Incoming president Rodrigo Duterte has sparked outrage in the Philippines after saying that corrupt journalists are not off limits for assassination. The president-elect's comments triggered strong backlash in a country considered to be the second deadliest in the world for journalists, according to the Committee to Protect Journalists (CPJ).
"Just because you're a journalist you are not exempted from assassination if you're a son of a b***h," Duterte said on 31 May. Speaking to reporters, the chairman of Philippines' PDP-Laban party was responding to questions about how he would deal with media killings after a reporter was shot dead in the capital, Manila, last week.
Duterte ran a highly controversial election campaign and swept to power in a landslide victory in last month's elections after promising to put an end to crime and corruption within six months. The tough-talking former mayor of the southern city of Davao also promised to reintroduce capital punishment and hand security forces the authority to stop criminals under a "shoot-to-kill" policy.
Speaking at a press conference to present his new cabinet, Duterte suggested many victims had actually warranted being killed. "Most of those killed, to be frank, have done something. You won't be killed if you don't do anything wrong," said Duterte, according to AFP.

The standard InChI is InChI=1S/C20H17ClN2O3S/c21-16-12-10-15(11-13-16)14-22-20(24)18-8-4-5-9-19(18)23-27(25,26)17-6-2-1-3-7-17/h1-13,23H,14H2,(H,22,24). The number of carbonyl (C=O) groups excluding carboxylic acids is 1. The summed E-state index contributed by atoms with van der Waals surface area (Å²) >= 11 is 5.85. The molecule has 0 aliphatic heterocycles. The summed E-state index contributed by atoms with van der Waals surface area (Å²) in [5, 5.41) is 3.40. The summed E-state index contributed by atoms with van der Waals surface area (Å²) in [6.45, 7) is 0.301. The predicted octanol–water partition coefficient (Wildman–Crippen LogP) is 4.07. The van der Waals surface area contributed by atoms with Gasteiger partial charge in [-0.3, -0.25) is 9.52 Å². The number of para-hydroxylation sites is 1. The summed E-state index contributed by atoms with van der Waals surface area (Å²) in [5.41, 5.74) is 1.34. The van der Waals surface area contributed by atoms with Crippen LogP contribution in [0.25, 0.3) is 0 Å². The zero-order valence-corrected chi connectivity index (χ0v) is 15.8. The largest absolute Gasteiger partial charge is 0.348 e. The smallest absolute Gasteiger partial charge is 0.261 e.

The Philippines is one of the deadliest places on Earth for journalists, with 75 murders since 1992 and 174 killed since democracy replaced Ferdinand Marcos' dictatorship three decades ago.
Duterte, who will be sworn in as president on 30 June, also suggested the constitution does not necessarily guarantee protection from violent repercussions for defamation. "That can't be just freedom of speech. The constitution can no longer help you if you disrespect a person," he said.
The outspoken president-elect also brought up the case of Jun Pala, a journalist, politician and open critic of Duterte who was murdered in Davao in 2003. Pala was gunned down by men on a motorcycle and his assassination was never solved.
"If you are an upright journalist, nothing will happen to you," said Duterte. "The example here is Pala. I do not want to diminish his memory but he was a rotten son of a b***h. He deserved it."
The Filipino leader's comments were widely condemned and the National Union of Journalists of the Philippines (NUJP) slammed the remarks as "appalling". In a statement, the NUJP said: "He has also, in effect, declared open season to silence the media, both individual journalists and the institution, on the mere perception of corruption."
Luis Teodoro, deputy director of the Manila-based Center for Media Freedom and Responsibility, called Duterte's remarks "distressing" and said they effectively place a green light on murder in certain situations. "When you say corrupt journalists can be killed, that is a very clear message," Teodoro told AFP.